Guatemala Multi Houses

Guatemala multi houses309
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3 Essays

  1. Monique Centrone | Sociologist, Stony Brook University says:

    The brilliant colors of the Guatemalan homes seem to represent the perpetual struggle of poverty-stricken people. The color is likely a light that inspires both hope and joy for local people. At the same time, it reflects their history and their own inner lightness despite the unending suffering of life in the developing world.

  2. Nail Farkhatdinov | State University-Higher School of Economics, Moscow says:

    The role of colors in culture is rather specific. On the one hand, people do not think much about colors in their everyday life. On the other hand, they pay great attention to them when choosing such goods as clothes and home furnishings. When a stranger visits an alien culture s/he understands that his/her color perception is rather different from the perception of those native to the culture. Natives pay attention to some colors and ignore others. Color perception becomes a part of tradition. These photos depict the variety of colors used by Guatemalans.

    Putting these photos together we can notice that sets of colors used in decorating clothes, buses, and buildings are rather similar, with the palettes of colors being extremely varied.. There are enormous gradations of red, blue, yellow on the clothes, the buildings, and to a lesser extent, the buses.

    These photos illustrate a link between traditional culture and globalization of cultures. We can see people in traditional clothes, but a similar color spectrum decorates the buses. Although vehicles are artifacts of modern civilization, the traditions of the Guatemalans transform them and they are assimilated in the structure of traditions. Buses decorated in this way, far from arousing discomfort in traditional people, become a part of their national culture thanks to this transformation.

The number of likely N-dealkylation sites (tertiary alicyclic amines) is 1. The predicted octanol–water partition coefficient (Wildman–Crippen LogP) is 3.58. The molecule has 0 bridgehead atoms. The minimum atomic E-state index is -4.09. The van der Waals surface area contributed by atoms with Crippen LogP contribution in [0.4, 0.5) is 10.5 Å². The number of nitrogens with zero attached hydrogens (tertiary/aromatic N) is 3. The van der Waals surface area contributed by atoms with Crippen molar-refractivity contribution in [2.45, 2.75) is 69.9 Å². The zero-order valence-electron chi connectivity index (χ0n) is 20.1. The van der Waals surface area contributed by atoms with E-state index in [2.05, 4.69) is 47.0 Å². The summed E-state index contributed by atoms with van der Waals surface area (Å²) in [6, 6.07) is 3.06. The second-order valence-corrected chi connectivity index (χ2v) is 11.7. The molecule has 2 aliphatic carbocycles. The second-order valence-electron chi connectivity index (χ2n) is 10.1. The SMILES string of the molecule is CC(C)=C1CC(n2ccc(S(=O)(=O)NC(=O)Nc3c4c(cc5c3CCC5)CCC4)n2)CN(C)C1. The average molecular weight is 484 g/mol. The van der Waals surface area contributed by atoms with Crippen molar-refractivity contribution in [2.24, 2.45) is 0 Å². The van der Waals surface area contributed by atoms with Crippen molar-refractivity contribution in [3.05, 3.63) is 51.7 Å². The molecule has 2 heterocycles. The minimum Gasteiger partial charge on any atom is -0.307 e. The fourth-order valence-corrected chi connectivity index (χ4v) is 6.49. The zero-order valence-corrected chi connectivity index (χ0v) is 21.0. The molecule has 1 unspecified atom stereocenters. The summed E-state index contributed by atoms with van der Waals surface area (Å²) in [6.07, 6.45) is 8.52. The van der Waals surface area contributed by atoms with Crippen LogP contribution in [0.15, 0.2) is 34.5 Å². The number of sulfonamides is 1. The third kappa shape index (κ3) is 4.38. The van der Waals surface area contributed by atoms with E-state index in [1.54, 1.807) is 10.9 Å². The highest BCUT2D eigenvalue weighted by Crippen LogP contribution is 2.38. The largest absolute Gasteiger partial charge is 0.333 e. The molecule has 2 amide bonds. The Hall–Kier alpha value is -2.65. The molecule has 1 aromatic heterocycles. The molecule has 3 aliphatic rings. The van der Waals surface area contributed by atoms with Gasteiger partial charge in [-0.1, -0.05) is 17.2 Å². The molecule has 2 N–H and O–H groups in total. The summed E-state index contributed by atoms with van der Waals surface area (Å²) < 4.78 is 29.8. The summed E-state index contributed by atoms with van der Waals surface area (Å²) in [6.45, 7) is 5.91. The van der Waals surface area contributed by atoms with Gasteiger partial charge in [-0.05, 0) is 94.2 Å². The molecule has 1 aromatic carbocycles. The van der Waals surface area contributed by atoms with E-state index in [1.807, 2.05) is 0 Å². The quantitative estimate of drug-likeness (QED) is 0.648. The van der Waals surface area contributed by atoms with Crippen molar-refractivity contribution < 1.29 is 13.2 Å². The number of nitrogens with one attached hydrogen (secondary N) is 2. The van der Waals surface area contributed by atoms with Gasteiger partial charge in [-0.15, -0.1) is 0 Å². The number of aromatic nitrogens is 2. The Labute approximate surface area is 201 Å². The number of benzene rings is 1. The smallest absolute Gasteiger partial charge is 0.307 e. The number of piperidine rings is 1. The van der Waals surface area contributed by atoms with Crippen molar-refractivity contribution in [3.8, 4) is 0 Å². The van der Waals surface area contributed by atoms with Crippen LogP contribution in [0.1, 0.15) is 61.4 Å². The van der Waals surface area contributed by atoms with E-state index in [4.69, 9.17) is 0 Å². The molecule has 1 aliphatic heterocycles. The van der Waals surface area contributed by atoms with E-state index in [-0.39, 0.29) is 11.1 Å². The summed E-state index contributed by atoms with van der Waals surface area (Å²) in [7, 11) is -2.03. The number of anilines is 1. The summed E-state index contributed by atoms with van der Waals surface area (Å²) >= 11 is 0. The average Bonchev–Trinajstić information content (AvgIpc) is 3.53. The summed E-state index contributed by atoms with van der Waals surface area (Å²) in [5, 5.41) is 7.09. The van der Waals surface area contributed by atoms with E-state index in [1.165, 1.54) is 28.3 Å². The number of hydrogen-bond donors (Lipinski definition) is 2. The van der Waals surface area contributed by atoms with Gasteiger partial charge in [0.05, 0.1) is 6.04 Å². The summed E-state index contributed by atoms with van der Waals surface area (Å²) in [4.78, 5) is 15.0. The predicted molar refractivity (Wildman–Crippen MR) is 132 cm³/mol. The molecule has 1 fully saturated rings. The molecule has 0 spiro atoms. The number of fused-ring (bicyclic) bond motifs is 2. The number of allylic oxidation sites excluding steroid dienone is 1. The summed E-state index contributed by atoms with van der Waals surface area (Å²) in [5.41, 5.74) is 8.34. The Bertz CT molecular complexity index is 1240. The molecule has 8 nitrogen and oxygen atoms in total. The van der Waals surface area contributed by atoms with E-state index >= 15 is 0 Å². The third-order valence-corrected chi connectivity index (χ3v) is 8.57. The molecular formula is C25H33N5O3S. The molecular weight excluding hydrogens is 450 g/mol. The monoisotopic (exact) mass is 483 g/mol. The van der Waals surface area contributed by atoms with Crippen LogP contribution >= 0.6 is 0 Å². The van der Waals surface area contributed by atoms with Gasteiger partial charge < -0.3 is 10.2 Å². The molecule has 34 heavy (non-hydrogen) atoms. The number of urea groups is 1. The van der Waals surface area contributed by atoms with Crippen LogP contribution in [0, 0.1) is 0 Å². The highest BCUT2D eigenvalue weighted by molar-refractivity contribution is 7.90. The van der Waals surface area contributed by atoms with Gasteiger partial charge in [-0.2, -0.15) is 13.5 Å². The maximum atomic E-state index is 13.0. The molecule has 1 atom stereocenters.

3. S. James Press | University of California at Riverside says:

    For me, these pictures of dwellings in different cultures are a reflection of the differences in income and standard of living of peoples across the world. Each house represents a summary of life in that part of the world. I remember being shown around a one room house for many people, in a village in Zimbabwe. The “Cuban Blue Street” took me back to the poverty I saw in Cuba, Central America, Brazil, and elsewhere in Latin America. The Guatemalan houses, by contrast, reminded me of the contrast in housing that people prefer, regardless of wealth. People are different, and like to remain so.

    The Mondrian window is fascinating. It is the essence of the combination of art and science. There is a science to arranging different squares of colors to make a pattern, but the art is found in the combination of the arrangement of colors and squares to be pleasing to the eye, and yet functional. It shows that the path between art and science often is blurred by a natural continuity that was understood by the photographer, Rachel Tanur, and one which pervaded and unified all of her architecture, her photography, and her legal work.

    The “African Village,” with the view of the variously shaped rooftops, reminds me of the explanation I was given of how a census was carried out in the South African homelands under apartheid. When I asked what method was used in South Africa to determine the population of a Black homeland I was told that they flew over the area in an airplane, took pictures, and counted the number of roofs. This includes the many roofs made out of a single section of corrugated aluminum. Then they estimated the maximum number of people who could possibly be living under such a roof, and multiplied the two figures.